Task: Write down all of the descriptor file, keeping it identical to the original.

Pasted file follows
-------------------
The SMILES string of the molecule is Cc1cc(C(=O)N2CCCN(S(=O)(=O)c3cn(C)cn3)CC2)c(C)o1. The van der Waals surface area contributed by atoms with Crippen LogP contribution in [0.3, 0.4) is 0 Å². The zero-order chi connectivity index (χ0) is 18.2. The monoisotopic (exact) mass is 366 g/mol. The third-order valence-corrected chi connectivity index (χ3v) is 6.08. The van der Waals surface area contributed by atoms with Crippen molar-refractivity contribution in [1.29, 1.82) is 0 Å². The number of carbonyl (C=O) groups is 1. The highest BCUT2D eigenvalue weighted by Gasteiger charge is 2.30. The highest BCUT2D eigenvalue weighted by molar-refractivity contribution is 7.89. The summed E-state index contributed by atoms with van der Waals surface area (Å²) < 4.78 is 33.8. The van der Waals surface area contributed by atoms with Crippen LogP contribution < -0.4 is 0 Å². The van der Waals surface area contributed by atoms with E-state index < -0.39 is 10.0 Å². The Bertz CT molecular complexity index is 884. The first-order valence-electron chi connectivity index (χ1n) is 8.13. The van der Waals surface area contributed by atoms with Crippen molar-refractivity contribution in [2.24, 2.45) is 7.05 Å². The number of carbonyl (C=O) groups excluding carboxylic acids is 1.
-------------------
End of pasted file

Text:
The SMILES string of the molecule is Cc1cc(C(=O)N2CCCN(S(=O)(=O)c3cn(C)cn3)CC2)c(C)o1. The van der Waals surface area contributed by atoms with Crippen LogP contribution in [0.3, 0.4) is 0 Å². The zero-order chi connectivity index (χ0) is 18.2. The monoisotopic (exact) mass is 366 g/mol. The third-order valence-corrected chi connectivity index (χ3v) is 6.08. The van der Waals surface area contributed by atoms with Crippen molar-refractivity contribution in [1.29, 1.82) is 0 Å². The number of carbonyl (C=O) groups is 1. The highest BCUT2D eigenvalue weighted by Gasteiger charge is 2.30. The highest BCUT2D eigenvalue weighted by molar-refractivity contribution is 7.89. The summed E-state index contributed by atoms with van der Waals surface area (Å²) < 4.78 is 33.8. The van der Waals surface area contributed by atoms with Crippen LogP contribution < -0.4 is 0 Å². The van der Waals surface area contributed by atoms with E-state index < -0.39 is 10.0 Å². The Bertz CT molecular complexity index is 884. The first-order valence-electron chi connectivity index (χ1n) is 8.13. The van der Waals surface area contributed by atoms with Crippen molar-refractivity contribution in [2.24, 2.45) is 7.05 Å². The number of carbonyl (C=O) groups excluding carboxylic acids is 1.